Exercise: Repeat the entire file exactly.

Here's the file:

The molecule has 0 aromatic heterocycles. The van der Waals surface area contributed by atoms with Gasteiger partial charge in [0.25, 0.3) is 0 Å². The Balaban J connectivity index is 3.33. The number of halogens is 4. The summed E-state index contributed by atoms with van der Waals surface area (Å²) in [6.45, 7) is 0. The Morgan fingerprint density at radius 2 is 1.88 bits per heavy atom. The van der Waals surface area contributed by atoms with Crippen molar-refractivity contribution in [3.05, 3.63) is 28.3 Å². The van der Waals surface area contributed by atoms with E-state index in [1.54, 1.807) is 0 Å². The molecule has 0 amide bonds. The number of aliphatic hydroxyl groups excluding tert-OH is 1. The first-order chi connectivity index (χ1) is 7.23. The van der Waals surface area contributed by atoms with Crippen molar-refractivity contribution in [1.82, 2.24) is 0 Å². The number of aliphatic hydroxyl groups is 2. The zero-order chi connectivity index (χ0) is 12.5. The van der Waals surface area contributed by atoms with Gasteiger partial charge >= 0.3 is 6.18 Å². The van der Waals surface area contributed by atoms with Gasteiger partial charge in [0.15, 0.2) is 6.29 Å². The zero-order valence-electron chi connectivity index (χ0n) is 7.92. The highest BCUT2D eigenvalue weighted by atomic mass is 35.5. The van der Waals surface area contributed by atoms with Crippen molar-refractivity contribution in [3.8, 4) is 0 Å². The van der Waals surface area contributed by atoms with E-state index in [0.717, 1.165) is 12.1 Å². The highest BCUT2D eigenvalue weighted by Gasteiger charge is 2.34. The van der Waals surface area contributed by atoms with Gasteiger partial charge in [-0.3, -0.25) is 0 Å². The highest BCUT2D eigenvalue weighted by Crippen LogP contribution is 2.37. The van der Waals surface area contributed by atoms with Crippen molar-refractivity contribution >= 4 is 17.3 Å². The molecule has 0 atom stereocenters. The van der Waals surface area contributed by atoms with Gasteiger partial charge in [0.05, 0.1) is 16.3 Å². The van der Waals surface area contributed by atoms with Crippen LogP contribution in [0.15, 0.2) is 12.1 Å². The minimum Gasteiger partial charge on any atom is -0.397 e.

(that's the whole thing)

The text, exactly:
The molecule has 0 aromatic heterocycles. The van der Waals surface area contributed by atoms with Gasteiger partial charge in [0.25, 0.3) is 0 Å². The Balaban J connectivity index is 3.33. The number of halogens is 4. The summed E-state index contributed by atoms with van der Waals surface area (Å²) in [6.45, 7) is 0. The Morgan fingerprint density at radius 2 is 1.88 bits per heavy atom. The van der Waals surface area contributed by atoms with Crippen molar-refractivity contribution in [3.05, 3.63) is 28.3 Å². The van der Waals surface area contributed by atoms with E-state index in [1.54, 1.807) is 0 Å². The molecule has 0 amide bonds. The number of aliphatic hydroxyl groups excluding tert-OH is 1. The first-order chi connectivity index (χ1) is 7.23. The van der Waals surface area contributed by atoms with Crippen molar-refractivity contribution in [1.82, 2.24) is 0 Å². The number of aliphatic hydroxyl groups is 2. The zero-order chi connectivity index (χ0) is 12.5. The van der Waals surface area contributed by atoms with Gasteiger partial charge >= 0.3 is 6.18 Å². The van der Waals surface area contributed by atoms with Gasteiger partial charge in [0.15, 0.2) is 6.29 Å². The zero-order valence-electron chi connectivity index (χ0n) is 7.92. The highest BCUT2D eigenvalue weighted by atomic mass is 35.5. The van der Waals surface area contributed by atoms with Crippen molar-refractivity contribution in [3.8, 4) is 0 Å². The van der Waals surface area contributed by atoms with E-state index in [0.717, 1.165) is 12.1 Å². The highest BCUT2D eigenvalue weighted by Gasteiger charge is 2.34. The van der Waals surface area contributed by atoms with Gasteiger partial charge in [-0.3, -0.25) is 0 Å². The highest BCUT2D eigenvalue weighted by Crippen LogP contribution is 2.37. The van der Waals surface area contributed by atoms with Crippen molar-refractivity contribution >= 4 is 17.3 Å². The molecule has 0 atom stereocenters. The van der Waals surface area contributed by atoms with Gasteiger partial charge in [0.05, 0.1) is 16.3 Å². The van der Waals surface area contributed by atoms with Crippen LogP contribution in [0.15, 0.2) is 12.1 Å². The minimum Gasteiger partial charge on any atom is -0.397 e.